Connect with us

Intelligence

Counterintelligence operations in the Persian Gulf War and the Iran-Contra Operation

Bob Budahl

Published

on

Counterintelligence played an enormous and very beneficial impact on the success of the first Gulf War, “Desert Storm.”Military action was swift, decisive and successful. During 1990 the CIA closely monitored Iraq’s military and political actions. The CIA also notified the U.S. Military and U.S. policy makers as Iraq began an armed forces buildup near Kuwait. CIA had determined they would probably attack Kuwait. CIA assessed the attack as being “highly likely” to occur in a short time and that forces were significant enough to not only seize all of Kuwait but also to drive into Saudi Arabia. CIA established continuous watch in its operations to conduct whatever collection, assessment, etc. needed. Included were operations officers, political analysts, weapons analysts, military analysts, economic and oil analysts, imagery analyst and cartographers. They produced mass amounts of intelligence cables, reports and briefings. Much of the intelligence dealt with probable locations and capabilities of Iraqi chemical weapons and systems. The analysts gave briefings to the US military on such topics as Iraqi ground, air and air defenses; their tactics of which included chemical weapons which Iraq utilized during their war with Iran, minefields, etc. The CIA warned Iraqi forces had chemical weapons, warheads and possibly biological warheads. And it was prepared to launch Scud missiles. The CIA also warned the Scuds would be launched into Israel within 48 hours of the start of the war. President Bush warned Iraqi President Hussein that grave consequences would await Iraq should they use chemical weapons.

The CIA also lent support that aided in the execution of the war. It provided specifics of what WMD might be used and locations of such. The logistical information on Iraqi ground forces was very beneficial. The CIA also provided logistics to the Coalition. The air and defense forces information was provided to the military, and also any threat to naval forces.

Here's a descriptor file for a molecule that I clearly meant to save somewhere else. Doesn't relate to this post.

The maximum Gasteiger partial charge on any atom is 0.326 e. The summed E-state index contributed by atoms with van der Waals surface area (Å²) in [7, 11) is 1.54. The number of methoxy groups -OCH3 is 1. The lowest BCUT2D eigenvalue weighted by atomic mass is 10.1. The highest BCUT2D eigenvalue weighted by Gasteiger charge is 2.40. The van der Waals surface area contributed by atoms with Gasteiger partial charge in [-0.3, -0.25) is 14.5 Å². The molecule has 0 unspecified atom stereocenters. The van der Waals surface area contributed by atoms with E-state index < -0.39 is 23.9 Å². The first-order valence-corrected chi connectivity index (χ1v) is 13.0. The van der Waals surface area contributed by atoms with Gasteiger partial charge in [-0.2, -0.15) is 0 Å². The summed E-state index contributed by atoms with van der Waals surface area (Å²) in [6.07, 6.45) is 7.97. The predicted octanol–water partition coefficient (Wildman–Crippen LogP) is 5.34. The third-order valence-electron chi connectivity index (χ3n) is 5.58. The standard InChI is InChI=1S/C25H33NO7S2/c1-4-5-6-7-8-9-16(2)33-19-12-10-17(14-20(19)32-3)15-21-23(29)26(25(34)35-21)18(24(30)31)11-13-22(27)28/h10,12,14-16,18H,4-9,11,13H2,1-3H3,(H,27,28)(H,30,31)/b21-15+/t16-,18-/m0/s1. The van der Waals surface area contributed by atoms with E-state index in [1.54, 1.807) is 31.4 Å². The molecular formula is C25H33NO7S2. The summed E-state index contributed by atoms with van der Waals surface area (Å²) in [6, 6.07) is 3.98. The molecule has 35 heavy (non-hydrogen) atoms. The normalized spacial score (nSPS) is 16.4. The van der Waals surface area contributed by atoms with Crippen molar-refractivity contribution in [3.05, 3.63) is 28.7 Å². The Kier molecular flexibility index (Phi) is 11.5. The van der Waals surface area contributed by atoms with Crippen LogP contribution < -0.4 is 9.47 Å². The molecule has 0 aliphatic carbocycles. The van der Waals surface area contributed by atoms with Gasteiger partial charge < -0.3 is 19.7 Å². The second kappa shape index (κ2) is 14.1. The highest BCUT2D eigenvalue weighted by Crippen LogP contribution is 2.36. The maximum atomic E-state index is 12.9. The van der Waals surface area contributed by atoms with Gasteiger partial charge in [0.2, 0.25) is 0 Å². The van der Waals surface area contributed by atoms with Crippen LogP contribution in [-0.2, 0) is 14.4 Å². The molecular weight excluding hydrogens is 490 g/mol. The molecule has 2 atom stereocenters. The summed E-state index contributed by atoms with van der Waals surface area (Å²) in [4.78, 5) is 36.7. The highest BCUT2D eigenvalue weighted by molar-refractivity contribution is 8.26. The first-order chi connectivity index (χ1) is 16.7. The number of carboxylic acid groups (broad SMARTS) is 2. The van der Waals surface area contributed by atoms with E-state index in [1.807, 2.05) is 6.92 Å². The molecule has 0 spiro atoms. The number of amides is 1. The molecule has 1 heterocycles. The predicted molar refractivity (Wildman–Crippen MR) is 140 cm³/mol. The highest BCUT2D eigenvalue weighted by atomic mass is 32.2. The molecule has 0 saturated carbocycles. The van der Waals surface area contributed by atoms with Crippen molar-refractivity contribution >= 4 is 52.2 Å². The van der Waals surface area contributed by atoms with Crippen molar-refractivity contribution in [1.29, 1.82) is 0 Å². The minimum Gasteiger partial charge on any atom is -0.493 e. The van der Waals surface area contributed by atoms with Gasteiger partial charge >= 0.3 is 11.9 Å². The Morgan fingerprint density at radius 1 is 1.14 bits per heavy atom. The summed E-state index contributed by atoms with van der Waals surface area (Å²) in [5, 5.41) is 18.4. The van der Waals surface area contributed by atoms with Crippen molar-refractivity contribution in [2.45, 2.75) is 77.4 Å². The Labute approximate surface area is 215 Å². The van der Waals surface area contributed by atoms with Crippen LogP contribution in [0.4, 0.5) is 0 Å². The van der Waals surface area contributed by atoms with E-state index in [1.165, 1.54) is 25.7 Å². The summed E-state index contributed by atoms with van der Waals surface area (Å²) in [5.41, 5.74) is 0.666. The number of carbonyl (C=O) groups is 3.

Although aligned with Desert Storm the US post war provided “Operation Provide Comfort” which provided humanitarian assistance to the Kurds and also enforced a “no fly zone” north of the 36th parallel and a no-fly zone south of the 32nd parallel, and some later were renamed and continued operations.

In my second operation I will briefly analyze The Iran-Contra Operation, which was controversial in that it dealt with rogue nations but it did have strong merit as priorities were worthy and included persuading Iran to release American hostages and to aid the Contras since they were favorable to the United States rather than the Sandinistas which were pro-socialist.The Sandinistas gained power as socialists in Nicaragua through revolution in 1979. President Carter of the United States tried providing aid of $99 million to The FSLN so to influence them to a pro-US view. But FSLN had Cuban influence and also sought an alliance with the Soviet Bloc. They passed three decrees limiting the freedom of press and political organizing. Carter tired of this and authorized the CIA to support resistance forces in Nicaragua but did not include armed action.

In 1981 President Reagan is inaugurated and with it a shift to the conservative side of politics. President Reagan continues encouragement of the CIA, but stops short of authorizing arming the rebels. Reagan then establishes a “democratization everywhere” proclamation. In 1983 the CIA assists the contras in attacking transportation and economic targets in Nicaragua. In spring of 1984 the U.S. Congress found out about the CIA’s mining of the harbors-which even intelligence committee members did not have much knowledge of. In June of 1984 Saudi Arabia provided money through McFarlane for the Contras. Oliver North in Summer of 1984 asked Richard Secord to get supplies to the Contras. The Boland Amendment II established a policy of not financing the Contra’s and no solicitation of 3rd party donors. The Iran focus of the Iran-Contra operations was to obtain needed military equipment for its ongoing war with Iraq.  U.S. reluctantly did agree to provide arms after a long and arduous hostage release program that was unsuccessful and kept it distanced directly from involvement with the United States by shipping the supplies from Israel as a cover seller. Later in 1985 Israel initiated a sale to Iran of 500 TOW missiles which were obtained from the United States. Oliver North then assisted and arranged Hawk missiles to be sold to Iran to be shipped from Israel. Importantly “On January 17, 1986, the defendant JOHN M. POINDEXTER orally briefed the President from a memorandum prepared by the defendant OLIVER L. NORTH, after which the President signed a finding authorizing the sale of arms by the United States Government to elements in Iran in support of a United States initiative to establish a more moderate government in Iran, to obtain intelligence relating to Iran, and to secure the release of American hostages held in Lebanon.” Iran subsequently offered to pay $10,000 per TOW missile to the U.S for each missile. Oliver North arranged that the CIA be paid $3,469 per missile. The Iranians had made the $10 million dollar payment to the account Lake Resources for the 1000 TOW missiles. The ending financial results paid the CIA $3.7 million for the TOW missiles and left $6 million in the Enterprise account. These missiles were shipped from the U.S.